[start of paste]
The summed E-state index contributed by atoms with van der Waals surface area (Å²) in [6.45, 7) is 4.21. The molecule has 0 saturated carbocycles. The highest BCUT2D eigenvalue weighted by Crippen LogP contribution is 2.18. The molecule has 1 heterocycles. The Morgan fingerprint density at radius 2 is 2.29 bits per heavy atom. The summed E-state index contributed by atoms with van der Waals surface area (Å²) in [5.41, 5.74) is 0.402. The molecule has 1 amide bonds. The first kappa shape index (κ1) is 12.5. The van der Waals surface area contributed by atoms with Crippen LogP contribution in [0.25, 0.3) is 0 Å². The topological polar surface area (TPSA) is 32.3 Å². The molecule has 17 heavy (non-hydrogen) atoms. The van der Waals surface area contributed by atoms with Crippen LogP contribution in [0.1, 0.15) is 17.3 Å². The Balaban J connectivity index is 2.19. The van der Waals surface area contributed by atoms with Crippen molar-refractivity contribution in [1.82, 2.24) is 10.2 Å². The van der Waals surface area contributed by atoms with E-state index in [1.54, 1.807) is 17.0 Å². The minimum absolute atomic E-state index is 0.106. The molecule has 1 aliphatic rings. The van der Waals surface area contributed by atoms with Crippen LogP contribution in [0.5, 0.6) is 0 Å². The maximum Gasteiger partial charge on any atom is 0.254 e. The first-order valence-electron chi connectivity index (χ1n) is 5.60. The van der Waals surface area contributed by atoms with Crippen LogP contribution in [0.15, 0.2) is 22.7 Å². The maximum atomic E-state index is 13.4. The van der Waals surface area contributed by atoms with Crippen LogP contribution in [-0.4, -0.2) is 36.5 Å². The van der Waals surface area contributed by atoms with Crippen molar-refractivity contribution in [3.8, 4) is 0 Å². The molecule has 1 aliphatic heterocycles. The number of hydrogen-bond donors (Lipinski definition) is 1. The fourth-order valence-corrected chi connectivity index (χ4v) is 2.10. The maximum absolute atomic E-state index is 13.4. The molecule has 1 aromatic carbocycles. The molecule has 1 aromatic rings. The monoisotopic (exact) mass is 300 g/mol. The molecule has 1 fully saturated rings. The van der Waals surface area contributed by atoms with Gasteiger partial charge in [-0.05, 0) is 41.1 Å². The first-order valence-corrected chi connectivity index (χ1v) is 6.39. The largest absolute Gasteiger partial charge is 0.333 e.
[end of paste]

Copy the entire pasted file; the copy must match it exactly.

The summed E-state index contributed by atoms with van der Waals surface area (Å²) in [6.45, 7) is 4.21. The molecule has 0 saturated carbocycles. The highest BCUT2D eigenvalue weighted by Crippen LogP contribution is 2.18. The molecule has 1 heterocycles. The Morgan fingerprint density at radius 2 is 2.29 bits per heavy atom. The summed E-state index contributed by atoms with van der Waals surface area (Å²) in [5.41, 5.74) is 0.402. The molecule has 1 amide bonds. The first kappa shape index (κ1) is 12.5. The van der Waals surface area contributed by atoms with Crippen LogP contribution in [0.25, 0.3) is 0 Å². The topological polar surface area (TPSA) is 32.3 Å². The molecule has 17 heavy (non-hydrogen) atoms. The van der Waals surface area contributed by atoms with Crippen LogP contribution in [0.1, 0.15) is 17.3 Å². The Balaban J connectivity index is 2.19. The van der Waals surface area contributed by atoms with Crippen molar-refractivity contribution in [1.82, 2.24) is 10.2 Å². The van der Waals surface area contributed by atoms with E-state index in [1.54, 1.807) is 17.0 Å². The minimum absolute atomic E-state index is 0.106. The molecule has 1 aliphatic rings. The van der Waals surface area contributed by atoms with Crippen LogP contribution in [0.5, 0.6) is 0 Å². The maximum Gasteiger partial charge on any atom is 0.254 e. The first-order valence-electron chi connectivity index (χ1n) is 5.60. The van der Waals surface area contributed by atoms with Crippen LogP contribution in [0.15, 0.2) is 22.7 Å². The maximum atomic E-state index is 13.4. The van der Waals surface area contributed by atoms with Crippen LogP contribution in [-0.4, -0.2) is 36.5 Å². The van der Waals surface area contributed by atoms with Crippen molar-refractivity contribution in [3.8, 4) is 0 Å². The molecule has 1 aliphatic heterocycles. The number of hydrogen-bond donors (Lipinski definition) is 1. The fourth-order valence-corrected chi connectivity index (χ4v) is 2.10. The maximum absolute atomic E-state index is 13.4. The molecule has 1 aromatic carbocycles. The molecule has 1 aromatic rings. The monoisotopic (exact) mass is 300 g/mol. The molecule has 1 fully saturated rings. The van der Waals surface area contributed by atoms with Gasteiger partial charge in [-0.05, 0) is 41.1 Å². The first-order valence-corrected chi connectivity index (χ1v) is 6.39. The largest absolute Gasteiger partial charge is 0.333 e.